Encrypted Data ‘At Rest’ and ‘In Transit’ – PCI Compliance

Encrypted Data ‘At Rest’ and ‘In Transit’ for PCI Compliance

When answering PCI compliance questions about encrypted data, examine how you collect, store, and transmit sensitive data when working from your office computer, portable devices, and home.

Encrypted Data ‘At Rest’

Encrypted data ‘at rest’ means that all data stored on a computer or device is encrypted. Organizations that store health care records must encrypt data to comply with HIPAA. Many people who don’t fall under HIPAA compliance don’t encrypt data at rest unless on a mobile device such as a notebook computer, tablet, or phone.

Encryption at rest is an intentional act. For example, Apple has given its users the ability to encrypt data on their computers for many years. If you have an Apple computer, see if you have encryption turned on by opening System Preferences > Security & Privacy > FileVault. Encryption on Windows is available if you have Windows 10 Pro, but not the Home version. iPhone and iPad users who set a Passcode have data encryption enabled. Android phone users might have data encryption enabled, and the feature is under Settings > Security, but users must protect their device with a secure password for it to be effective, otherwise anyone in possession of the phone can access the data.

Encrypted Data ‘In Transit’

Apple and Google emphasized the importance of encrypting data ‘in transit’ a few years ago, and it has become the norm. Data transferred between two devices encoded to prevent viewing by others is ‘in transit’ encryption. For example, when you open a website in a browser, it is ‘in transit’ communication. Images, text, and background files retrieved from the website load into your browser locally. If you open the website using “https”, as in “https://techtipscentral.us”, you establish an encrypted connection between the website and your computer. The “s” in “HTTPS” sets encryption, and a padlock appears in the address bar. Many website developers automate this process for you with backend coding. However, to state you use “in transit” encryption, you need to ensure that all connected devices use encryption. Let me explain.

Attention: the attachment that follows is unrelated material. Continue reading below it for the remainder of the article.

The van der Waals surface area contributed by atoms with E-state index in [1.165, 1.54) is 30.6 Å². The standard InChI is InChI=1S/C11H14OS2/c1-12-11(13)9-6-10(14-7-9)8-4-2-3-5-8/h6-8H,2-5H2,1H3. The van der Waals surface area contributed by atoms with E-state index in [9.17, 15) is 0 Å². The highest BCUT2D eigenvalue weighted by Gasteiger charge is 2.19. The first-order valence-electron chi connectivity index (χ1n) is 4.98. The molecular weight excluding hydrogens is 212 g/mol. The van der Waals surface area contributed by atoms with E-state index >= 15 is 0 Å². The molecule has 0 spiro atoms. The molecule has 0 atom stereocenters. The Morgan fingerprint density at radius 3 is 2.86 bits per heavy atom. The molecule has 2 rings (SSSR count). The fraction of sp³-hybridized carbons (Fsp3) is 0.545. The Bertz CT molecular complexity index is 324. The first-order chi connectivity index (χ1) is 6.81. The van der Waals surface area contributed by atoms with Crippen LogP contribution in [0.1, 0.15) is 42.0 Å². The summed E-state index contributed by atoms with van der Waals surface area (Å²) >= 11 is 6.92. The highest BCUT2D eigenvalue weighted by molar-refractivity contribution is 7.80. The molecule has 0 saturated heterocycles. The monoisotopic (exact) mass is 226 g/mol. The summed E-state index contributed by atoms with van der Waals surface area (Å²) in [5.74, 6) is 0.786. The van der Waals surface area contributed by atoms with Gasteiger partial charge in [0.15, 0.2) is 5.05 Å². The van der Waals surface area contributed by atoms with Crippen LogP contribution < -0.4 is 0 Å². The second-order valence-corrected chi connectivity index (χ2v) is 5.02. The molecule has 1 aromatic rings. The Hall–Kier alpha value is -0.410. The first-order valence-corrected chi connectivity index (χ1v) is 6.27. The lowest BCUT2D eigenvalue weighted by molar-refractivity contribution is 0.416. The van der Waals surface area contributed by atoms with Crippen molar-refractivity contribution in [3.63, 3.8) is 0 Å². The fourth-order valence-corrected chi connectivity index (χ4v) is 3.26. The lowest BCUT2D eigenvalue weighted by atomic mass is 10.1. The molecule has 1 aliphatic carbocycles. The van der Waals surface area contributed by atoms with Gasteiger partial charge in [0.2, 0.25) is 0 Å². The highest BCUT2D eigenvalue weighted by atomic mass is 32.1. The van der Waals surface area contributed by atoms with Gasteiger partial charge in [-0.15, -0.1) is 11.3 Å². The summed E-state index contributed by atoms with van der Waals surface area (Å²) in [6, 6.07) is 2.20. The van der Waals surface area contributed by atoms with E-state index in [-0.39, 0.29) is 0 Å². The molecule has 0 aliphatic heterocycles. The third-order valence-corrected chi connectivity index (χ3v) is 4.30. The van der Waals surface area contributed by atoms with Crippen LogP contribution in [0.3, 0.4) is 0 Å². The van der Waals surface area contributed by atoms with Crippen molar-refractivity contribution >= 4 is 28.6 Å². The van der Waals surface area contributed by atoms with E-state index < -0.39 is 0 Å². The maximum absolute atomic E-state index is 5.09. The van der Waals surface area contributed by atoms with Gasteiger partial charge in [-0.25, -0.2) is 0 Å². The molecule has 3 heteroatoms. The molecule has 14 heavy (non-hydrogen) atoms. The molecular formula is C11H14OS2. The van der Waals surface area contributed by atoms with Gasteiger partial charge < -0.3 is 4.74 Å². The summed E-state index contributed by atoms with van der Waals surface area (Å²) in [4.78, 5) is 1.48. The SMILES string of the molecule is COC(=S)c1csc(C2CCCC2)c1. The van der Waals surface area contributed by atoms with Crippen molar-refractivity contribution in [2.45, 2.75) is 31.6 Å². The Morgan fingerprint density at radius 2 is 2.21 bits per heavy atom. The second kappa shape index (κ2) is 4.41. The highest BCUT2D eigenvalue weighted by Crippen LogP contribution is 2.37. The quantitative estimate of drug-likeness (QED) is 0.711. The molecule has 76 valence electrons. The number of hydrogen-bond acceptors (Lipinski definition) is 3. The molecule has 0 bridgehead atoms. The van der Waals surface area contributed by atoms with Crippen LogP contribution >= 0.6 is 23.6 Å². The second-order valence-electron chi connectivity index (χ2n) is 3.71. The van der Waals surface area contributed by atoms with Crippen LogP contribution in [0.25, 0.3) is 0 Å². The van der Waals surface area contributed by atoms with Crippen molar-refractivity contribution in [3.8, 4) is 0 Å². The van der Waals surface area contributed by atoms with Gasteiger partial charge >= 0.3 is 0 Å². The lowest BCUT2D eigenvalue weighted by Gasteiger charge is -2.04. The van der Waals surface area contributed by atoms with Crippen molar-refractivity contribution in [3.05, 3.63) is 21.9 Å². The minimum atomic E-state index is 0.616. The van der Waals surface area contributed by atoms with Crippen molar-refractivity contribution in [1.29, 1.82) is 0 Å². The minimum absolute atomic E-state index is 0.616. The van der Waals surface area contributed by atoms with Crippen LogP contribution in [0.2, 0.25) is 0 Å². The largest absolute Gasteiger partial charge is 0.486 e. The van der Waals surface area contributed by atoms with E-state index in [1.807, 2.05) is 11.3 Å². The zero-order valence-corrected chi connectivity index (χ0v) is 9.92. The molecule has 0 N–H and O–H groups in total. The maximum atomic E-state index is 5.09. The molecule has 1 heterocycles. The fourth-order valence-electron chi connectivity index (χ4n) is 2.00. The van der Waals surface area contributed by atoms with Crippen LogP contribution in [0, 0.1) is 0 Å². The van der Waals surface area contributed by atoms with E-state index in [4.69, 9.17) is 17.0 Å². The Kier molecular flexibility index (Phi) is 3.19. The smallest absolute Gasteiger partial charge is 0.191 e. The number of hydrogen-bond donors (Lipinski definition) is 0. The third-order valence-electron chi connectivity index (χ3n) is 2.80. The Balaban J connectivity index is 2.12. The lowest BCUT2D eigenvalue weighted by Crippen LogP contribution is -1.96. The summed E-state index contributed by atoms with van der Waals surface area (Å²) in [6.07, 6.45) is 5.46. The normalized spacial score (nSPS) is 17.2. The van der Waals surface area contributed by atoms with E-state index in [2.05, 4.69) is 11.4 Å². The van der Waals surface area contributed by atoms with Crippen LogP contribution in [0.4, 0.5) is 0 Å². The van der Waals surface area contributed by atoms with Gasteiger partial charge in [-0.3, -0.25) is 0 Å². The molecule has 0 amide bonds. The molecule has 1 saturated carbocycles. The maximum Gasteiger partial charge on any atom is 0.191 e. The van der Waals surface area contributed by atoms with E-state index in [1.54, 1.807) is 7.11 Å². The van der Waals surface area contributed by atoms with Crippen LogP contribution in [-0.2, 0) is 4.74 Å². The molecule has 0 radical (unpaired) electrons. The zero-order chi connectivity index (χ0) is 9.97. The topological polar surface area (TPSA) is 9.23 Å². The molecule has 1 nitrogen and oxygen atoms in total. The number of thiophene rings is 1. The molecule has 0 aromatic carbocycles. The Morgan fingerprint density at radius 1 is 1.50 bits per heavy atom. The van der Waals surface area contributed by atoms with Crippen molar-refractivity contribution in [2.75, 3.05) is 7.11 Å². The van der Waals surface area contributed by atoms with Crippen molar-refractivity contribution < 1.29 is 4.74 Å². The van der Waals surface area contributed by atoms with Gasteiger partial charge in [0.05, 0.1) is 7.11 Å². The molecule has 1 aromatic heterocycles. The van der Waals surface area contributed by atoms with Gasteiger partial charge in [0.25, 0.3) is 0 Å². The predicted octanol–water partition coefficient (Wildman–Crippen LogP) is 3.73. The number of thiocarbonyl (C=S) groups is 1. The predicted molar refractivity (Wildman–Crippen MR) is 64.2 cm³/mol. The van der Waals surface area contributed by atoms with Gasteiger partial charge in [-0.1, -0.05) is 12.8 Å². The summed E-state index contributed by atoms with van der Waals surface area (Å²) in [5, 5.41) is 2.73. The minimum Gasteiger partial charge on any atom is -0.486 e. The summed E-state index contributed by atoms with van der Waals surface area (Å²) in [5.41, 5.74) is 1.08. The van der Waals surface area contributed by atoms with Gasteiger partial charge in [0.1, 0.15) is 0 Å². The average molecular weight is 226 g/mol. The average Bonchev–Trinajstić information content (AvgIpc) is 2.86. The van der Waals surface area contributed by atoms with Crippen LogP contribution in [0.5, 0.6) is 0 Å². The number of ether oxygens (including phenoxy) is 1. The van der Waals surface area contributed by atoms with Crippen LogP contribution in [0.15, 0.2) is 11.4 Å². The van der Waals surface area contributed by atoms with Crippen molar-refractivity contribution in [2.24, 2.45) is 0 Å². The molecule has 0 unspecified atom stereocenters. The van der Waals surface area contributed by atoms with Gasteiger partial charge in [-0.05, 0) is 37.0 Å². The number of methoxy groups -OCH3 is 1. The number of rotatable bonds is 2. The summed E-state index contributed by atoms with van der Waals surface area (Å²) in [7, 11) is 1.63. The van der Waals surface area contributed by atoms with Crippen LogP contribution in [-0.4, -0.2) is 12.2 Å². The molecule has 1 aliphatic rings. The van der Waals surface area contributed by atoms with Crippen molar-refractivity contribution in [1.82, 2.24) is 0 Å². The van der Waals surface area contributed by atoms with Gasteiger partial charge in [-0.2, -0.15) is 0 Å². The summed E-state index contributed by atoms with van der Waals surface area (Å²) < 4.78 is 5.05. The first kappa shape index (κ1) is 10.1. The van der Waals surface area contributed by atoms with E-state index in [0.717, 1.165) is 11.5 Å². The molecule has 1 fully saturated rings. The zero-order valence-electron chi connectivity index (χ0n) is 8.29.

Let’s say you’re in a restaurant, working remotely, and use your notebook computer to connect to your company’s website. In this example, we will state that the restaurant doesn’t secure their network using encryption. You establish encryption to your company’s site by using HTTPS. However, because the restaurant lacks network encryption, you could expose your computer to another person sharing the same network. You’re not using ‘in transit’ encryption fully because you’re exposing other network activity to an unencrypted network.

Let’s say instead that you use your mobile provider’s secure network to connect to the website from your notebook computer. Bypassing the restaurant’s insecure network altogether maintains an ‘in transit’ encryption.

Checking for Both ‘At Rest’ and ‘In Transit’ Encryption

Check each device connected to the Internet for both ‘at rest’ and ‘in transit’ encryption to answer PCI compliance questions. For example, let’s say your credit card terminal connects securely to your merchant provider, but sensitive data stored internally isn’t encrypted. For PCI purposes, you answer that the data is encrypted ‘in transit’, but not ‘at rest’.

In Conclusion

Please use this information to examine how you store and transmit sensitive data from office computers, portable devices, and home. Although I haven’t covered everything, I hope this guides you when answering PCI compliance questions or creating policies governing them.

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